Artist: Henk Jonker (1912-2002)
Fine art pigment print d.d. 21.07.2015, format 40x40cm, edition 1/30
Henk Jonker (1912-2002) was born in Berkhout, a small village near Hoorn. His family moved when he was 13 years old to Amsterdam. During the war he worked at the Amsterdam population register and became involved in the resistance. He met the photographer Marie Oestreicher (better known as Maria Austria), from whom he learned the photographic techniques of falsifying identity cards. He gratefully used this for the resistance, until he had to go into hiding in 1944.
After the war, Henk Jonker concentrated entirely on photography. He marries Maria Austria and, with her and a few others, establishes a news agency under the name Particam (“Partisan Camera”). His work in the context of reconstruction has garnered recognition and appreciation. Also photos of the flood of 1953 are known. He was one of the first on the spot and made his famous photographs of people on the roofs of their houses. Henk Jonker separates from Maria Austria, met in 1963 Manja van Rootselaar with whom he later married and got with her in 1964 his only child, a daughter, Manja. From 1965 to 1968 he settled as a patissier in Spain. After his return to the Netherlands he was attached to photo studio Harry Pot in Bentveld. The municipal archive in Amsterdam obtained a part of his oeuvre in 1981, from which later a black and white edition was created with the title ‘Holland Zonder Haast’.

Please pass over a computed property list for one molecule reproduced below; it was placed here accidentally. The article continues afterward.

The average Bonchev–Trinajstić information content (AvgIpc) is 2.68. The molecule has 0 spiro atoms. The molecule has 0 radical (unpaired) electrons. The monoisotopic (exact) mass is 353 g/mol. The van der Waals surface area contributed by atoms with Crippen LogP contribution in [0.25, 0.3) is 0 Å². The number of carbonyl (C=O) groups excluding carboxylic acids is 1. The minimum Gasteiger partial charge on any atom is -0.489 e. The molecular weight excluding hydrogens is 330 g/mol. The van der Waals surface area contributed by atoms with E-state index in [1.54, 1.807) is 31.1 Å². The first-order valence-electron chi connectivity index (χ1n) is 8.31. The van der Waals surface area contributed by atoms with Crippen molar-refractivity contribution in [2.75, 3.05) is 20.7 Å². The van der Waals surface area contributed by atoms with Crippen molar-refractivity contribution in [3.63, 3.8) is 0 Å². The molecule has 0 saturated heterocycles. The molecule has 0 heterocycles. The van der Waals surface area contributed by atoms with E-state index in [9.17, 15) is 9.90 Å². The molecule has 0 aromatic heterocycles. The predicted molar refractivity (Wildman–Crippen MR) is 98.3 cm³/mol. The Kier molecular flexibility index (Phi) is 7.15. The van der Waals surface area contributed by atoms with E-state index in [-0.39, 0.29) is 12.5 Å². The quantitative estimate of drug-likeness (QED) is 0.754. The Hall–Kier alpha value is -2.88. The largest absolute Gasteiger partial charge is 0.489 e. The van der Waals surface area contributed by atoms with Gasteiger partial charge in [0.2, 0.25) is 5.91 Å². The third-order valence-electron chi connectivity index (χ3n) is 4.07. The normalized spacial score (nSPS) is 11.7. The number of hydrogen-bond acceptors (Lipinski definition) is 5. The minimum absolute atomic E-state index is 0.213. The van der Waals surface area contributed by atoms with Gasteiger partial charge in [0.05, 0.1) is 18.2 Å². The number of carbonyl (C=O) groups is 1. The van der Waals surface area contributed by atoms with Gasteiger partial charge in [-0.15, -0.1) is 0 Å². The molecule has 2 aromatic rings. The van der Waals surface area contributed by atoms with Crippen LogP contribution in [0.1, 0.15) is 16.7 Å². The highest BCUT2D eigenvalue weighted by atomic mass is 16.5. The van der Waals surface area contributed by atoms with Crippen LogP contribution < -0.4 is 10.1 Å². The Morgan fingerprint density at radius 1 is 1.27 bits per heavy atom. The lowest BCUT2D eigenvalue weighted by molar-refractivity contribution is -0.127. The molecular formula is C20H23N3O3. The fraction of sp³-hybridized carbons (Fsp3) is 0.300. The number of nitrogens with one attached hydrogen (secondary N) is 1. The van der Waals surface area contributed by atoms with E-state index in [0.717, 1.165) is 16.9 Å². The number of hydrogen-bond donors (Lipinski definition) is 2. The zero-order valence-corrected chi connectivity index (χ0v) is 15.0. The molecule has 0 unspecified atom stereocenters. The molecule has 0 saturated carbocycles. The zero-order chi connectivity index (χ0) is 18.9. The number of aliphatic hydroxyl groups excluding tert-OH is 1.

Characteristic of his work was working in black-and-white, the technical refinement, capturing the small moments (people, street scenes) and the many meanings that can be discovered in a photograph and that only after looking carefully and attentively at the viewer reveal. Since 1986, Henk Jonker has focused on art painting.